Dalglish rues Liverpool's lack of cutting edge
It would be all too easy to put this latest Anfield draw down to the absence of Luis Suarez. But that would be to ignore the fact that the Uruguayan had played in each of the other six draws in 11 home matches that have undermined Liverpool's season.
After Sunderland, Manchester United, Norwich, Swansea, Manchester City and Blackburn, Stoke join the growing list of teams to leave Merseyside with a point, making the Reds' unbeaten home record little to shout about.
The concern for Liverpool supporters, whose team is five points adrift of fourth-placed Chelsea, is that no other result really looked likely.
Kenny Dalglish selected three centre-halves -- two of whom stood and watched as the other challenged Peter Crouch in the air; Stoke's manager Tony Pulis having adapted his formation when he saw Liverpool's team-sheet.
Glen Johnson and Jose Enrique threatened fitfully from the flanks but Sebastian Coates, making his first Premier League start, brought the ball out from the back once in the opening period and Martin Skrtel did the same on only one occasion after the interval.
At the other end, the game's other lone forward Dirk Kuyt wasted his, and the game's, only decent chance. Frequently met with questions such as "How do you watch that every week?", for once Stoke supporters could respond in kind.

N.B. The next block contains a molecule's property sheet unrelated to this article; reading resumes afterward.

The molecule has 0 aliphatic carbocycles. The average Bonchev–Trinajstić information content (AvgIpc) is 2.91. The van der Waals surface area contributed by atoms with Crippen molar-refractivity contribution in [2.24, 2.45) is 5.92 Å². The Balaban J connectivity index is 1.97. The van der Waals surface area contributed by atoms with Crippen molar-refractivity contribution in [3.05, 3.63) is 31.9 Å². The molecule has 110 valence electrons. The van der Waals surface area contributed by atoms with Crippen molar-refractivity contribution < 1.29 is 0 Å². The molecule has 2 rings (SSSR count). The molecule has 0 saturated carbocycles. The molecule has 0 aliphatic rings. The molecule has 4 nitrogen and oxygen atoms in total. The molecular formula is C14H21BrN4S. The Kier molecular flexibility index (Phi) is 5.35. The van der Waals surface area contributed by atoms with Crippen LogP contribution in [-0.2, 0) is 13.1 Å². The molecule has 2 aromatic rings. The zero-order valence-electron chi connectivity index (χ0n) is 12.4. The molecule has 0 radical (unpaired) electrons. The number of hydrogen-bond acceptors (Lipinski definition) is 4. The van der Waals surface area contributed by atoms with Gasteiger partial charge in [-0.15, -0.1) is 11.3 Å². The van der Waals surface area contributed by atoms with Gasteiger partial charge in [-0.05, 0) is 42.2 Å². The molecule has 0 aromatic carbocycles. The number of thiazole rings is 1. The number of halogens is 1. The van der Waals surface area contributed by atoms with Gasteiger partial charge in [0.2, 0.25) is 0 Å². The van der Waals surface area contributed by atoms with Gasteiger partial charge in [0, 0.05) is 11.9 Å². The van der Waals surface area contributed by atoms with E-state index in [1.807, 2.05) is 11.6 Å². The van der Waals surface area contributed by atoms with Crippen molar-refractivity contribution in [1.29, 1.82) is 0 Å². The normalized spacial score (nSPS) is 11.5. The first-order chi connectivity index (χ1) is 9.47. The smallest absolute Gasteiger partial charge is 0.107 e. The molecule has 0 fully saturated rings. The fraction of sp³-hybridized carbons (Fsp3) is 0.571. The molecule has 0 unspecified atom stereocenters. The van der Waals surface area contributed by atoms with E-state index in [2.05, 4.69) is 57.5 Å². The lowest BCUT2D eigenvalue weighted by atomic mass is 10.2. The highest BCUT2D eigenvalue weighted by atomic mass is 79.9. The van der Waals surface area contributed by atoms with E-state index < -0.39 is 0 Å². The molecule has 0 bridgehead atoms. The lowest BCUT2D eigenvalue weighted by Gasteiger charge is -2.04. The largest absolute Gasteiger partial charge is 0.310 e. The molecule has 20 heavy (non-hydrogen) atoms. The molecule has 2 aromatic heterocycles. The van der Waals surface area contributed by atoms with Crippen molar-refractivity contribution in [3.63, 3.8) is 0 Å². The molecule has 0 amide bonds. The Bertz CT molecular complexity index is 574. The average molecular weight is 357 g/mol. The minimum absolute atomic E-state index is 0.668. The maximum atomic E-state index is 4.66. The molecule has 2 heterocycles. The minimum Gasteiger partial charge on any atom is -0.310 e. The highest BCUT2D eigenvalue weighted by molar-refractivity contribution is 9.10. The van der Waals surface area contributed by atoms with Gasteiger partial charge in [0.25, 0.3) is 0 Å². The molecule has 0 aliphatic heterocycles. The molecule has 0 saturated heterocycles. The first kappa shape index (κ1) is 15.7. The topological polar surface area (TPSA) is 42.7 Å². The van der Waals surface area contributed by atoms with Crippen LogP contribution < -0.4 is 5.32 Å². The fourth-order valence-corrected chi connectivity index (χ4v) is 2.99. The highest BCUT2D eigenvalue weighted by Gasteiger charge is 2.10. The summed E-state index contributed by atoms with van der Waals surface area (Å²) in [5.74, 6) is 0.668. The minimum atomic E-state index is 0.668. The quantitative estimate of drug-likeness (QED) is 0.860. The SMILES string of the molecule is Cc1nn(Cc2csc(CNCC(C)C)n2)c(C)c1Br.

It was not easy to work out what the formation was set to achieve but it was fair to assume that containing Stoke was not the limit of Dalglish's ambitions.
Afterwards, Dalglish claimed that he had little choice about his shape due to the personnel available, but surely a different arrangement would have brought more penetration and vibrancy?
"They came for a point and got a point and the responsibility is on us to be more imaginative to try to break them down," Dalglish said afterwards.
"We didn't manage to do it and the couple of opportunities that we did have, we didn't take and in a game like that you've got to take your opportunities."
Frequently, Matthew Etherington looked the most dangerous player on the field and his drive just before half-time, following a quick break, was the best chance of the opening period.
Liverpool went closest when a Steven Gerrard corner hit the oblivious Charlie Adam three yards from goal only for the ball to rebound backwards.
Stewart Downing, Gerrard and Jordan Henderson all tried their luck from distance but the moment when Gerrard received the ball five yards inside his own half and looked up to see no one ahead of him summed up the opening period for the hosts.
Andy Carroll's first contribution, after being brought on just before the hour, was to block an effort from Henderson but, other than changing his boots and staggering over under pressure in the area on three occasions, he produced little else. All three appeals were ignored by referee Howard Webb.
When Kuyt finally got an opportunity, thanks to an Enrique cross glancing off Jonathan Woodgate, he missed with a free header from eight yards. Kuyt missed again from close range with another header in the closing stages, before Skrtel thumped a header into the ground and over the bar from Craig Bellamy's corner.
Pulis was dismissive of the penalty appeals. "They have a fantastic crowd and they could see we were digging in and the players needed some help and by cheering the way they did every time the ball goes in there, that helps.
Some referees might have buckled but thankfully Howard is experienced enough and strong enough not to have."
Sunday Indo Sport